Cherie’s Paper Mache “Egg-Heads” Guest Post

Looking for great ideas for your next paper mache project or a gift idea? Check out my patterns and videos for masks, animal sculptures and faux trophy mounts.

Paper Pulp Mice Made over Blown EggsToday we have a guest post by Cherie Kemp – and just in time for the holidays. When I saw her fox and bear “egg-heads” in the comment section, I just had to ask her to show us how they’re made. Can’t you just imagine an entire tree covered with these delightfully simple sculptures?

Cherie uses these techniques for the critter heads shown at the top of this post, the mice shown at right, and people faces, which she shows you how to make in the post below.

Cherie can usually be found on her own blog, where she you’ll find many more fun craft projects.

©2014 Cherie Kemp

Paper pulp covered eggs:

When working with eggs it is vitally important to wash them thoroughly before attempting to blow them. There is a number of egg blowing devices on the market but as I have never used one I shall talk you step by step through the method that I use to prepare my eggs for use.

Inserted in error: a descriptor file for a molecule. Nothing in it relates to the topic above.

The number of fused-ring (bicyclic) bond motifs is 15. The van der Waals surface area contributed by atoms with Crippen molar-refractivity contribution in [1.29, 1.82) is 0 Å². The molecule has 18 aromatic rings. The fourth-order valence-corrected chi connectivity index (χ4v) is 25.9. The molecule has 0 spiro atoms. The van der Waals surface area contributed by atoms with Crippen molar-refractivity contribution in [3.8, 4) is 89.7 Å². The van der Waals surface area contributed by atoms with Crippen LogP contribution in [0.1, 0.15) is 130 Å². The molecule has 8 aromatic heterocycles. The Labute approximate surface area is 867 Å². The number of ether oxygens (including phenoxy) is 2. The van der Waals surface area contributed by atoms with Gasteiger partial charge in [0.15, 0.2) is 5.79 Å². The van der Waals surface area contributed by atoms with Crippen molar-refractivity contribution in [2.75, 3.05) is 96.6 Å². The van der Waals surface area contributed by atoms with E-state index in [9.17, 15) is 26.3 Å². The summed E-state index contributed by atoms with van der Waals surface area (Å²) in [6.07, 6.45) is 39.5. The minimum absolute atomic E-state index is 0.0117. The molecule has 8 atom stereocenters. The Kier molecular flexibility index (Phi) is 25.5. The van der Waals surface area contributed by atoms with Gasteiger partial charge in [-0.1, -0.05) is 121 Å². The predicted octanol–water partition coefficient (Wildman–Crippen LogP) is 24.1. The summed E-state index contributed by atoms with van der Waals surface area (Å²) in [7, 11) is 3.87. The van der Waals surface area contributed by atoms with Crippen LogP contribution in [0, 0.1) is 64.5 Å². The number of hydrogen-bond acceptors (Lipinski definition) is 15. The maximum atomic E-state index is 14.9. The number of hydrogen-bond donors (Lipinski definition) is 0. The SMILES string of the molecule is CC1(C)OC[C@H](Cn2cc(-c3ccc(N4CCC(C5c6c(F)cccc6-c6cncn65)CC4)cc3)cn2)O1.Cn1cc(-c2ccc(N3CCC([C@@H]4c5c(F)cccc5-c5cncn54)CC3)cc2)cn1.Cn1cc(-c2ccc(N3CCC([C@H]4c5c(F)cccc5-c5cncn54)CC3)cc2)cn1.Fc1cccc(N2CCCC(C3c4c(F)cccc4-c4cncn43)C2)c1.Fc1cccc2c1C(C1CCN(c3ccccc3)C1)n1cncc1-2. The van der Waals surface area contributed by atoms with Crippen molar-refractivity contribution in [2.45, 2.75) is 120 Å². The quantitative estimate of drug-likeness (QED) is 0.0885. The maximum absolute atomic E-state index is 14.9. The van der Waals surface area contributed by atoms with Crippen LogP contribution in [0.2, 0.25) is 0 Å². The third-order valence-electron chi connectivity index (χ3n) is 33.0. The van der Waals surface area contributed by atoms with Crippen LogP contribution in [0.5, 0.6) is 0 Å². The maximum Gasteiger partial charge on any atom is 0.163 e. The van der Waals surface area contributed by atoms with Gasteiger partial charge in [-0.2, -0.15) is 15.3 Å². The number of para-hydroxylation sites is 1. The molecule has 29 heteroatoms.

• Step one……..Thoroughly wash the egg in warm soapy water and then dry with a clean towel
  • Step two……… Use a large (clean) needle to poke a hole in opposite ends of the egg.  Poke the needle inside the egg and wiggle it about a bit to break the yolk.
  • Step three…… Put your lips over the hole in one end of the egg and blow the contents into a bowl.
  • Step four …….. Rinse the egg thoroughly and put it to soak for a while in water to which you have added a drop or two of bleach.
  • Step five…. Shake the water from the egg and leave it to dry

Now comes the fun part:

Tear a pile of used envelopes into small pieces and put them to soak in some warm water for an hour or two to soften the fibres.  When they are thoroughly softened, tip them into your blender, top it up to the maximum mark with warm water and whizz them up until they are a soft pulp.  DON’T be tempted to put too much paper in the blender or you will burn out the motor.

Pour this pulp into a bowl and squidge your fingers in the pulp (you don’t really need to do this but it is such fun). Tip a small amount of the pulp into a sieve and pick up a blown egg. Scoop up about a dessertspoon of the pulp and press the pulp so that it presses against the side of the sieve to squeeze some of the water out.  Don’t squeeze too much out though as you want it to be fairly damp.

Making the Paper Pulp
Making the Paper Pulp
Paper Pulp After Draining
Paper Pulp After Draining

Now start to build up a layer of pulp on the egg. Don’t worry about the appearance of any gaps as you can keep pressing small amounts of pulp onto the egg to cover them.

Adding Paper Pulp to the Egg
Adding Paper Pulp to the Egg